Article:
Having taken up a posture of disdain toward the Christian tradition, the anti-culture finds itself needing to mock not only the Christian faith itself but all those absolutes which are associated philosophically with the tradition. (I should pause here to mention that what I’m referring to as the Christian tradition is not only Christian, but also Jewish and Greco-Roman. And many other things, but especially those. When I speak of the Christian tradition, as distinct from Christian doctrine, or of Western culture, I intend to include those.) And so the anti-culture has difficulty using words like beauty, truth, and goodness without irony. It knows them, of course—you can’t be human without recognizing them and being drawn to them—but it has difficulty in talking or thinking very seriously about them, because one cannot do so without coming up against the question of their objective validity—whether or not they refer to anything other than personal opinion (that semi-sacred thing)—which in turn leads to the question of their source and authority.
But these are the matters toward which all serious thought naturally gravitates. “Gravitate” is the apt word: we are pulled toward them, as lesser cosmic bodies are pulled toward greater, and we can only hold ourselves back from them by effort. More importantly, we gravitate toward the belief that those three things—beauty, truth, and goodness—do in fact exist as standards of judgment independent of our own minds.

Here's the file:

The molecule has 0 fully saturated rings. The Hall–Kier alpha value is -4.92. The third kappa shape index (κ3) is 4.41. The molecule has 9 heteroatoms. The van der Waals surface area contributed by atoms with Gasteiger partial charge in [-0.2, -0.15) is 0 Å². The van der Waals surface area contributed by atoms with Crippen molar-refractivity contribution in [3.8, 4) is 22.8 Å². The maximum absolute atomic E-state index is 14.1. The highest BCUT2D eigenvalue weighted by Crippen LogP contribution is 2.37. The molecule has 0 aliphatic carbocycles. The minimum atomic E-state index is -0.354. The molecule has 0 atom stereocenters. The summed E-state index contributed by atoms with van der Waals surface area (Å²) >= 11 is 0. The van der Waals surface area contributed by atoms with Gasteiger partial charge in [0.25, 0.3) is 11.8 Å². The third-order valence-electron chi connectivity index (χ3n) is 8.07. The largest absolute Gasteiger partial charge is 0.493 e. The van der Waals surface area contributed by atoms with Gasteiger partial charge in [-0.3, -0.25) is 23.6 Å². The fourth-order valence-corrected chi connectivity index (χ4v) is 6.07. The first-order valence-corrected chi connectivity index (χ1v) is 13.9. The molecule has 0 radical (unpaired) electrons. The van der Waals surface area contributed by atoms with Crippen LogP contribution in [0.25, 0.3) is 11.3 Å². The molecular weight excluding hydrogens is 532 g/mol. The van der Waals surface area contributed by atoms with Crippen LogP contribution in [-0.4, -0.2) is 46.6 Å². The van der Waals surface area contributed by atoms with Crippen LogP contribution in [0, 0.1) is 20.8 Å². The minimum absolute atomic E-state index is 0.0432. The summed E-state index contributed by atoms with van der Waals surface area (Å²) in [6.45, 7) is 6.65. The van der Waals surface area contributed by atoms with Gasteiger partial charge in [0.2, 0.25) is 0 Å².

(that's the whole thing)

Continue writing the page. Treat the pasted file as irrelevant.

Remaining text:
In spite of its bourgeois-baiting (now the most tiresome cliché of all) and revolutionary posturing, the anti-culture is fundamentally materialistic. I now return to Eliot as quoted by Epstein:
…[contemporary literature’s] tendency is to encourage its readers to get what they can out of life while it lasts, to miss no ‘experience’ that presents itself, and to sacrifice themselves, if they make any sacrifice at all, only for the sake of tangible benefits to others in this world either now or in the future.
This keeps its literature confined within limits which make it unsuitable as a dwelling for the human soul.
And this is appropriate, because it denies the objective reality of spirit. Even when it uses the language of spirit, it adapts more than it adopts, as in the “spiritual but not religious” self-description favored by many. This spirituality is in general more accurately described as emotionality, because it is primarily concerned with maintaining a balanced and orderly emotional life: a worthy enough effort, but one concerned only with living comfortably in this world. It characteristically borrows religious doctrines meant by those who formulated them as referring to an objectively existing spiritual order, and treats them as meaningful only as aspects of psychology.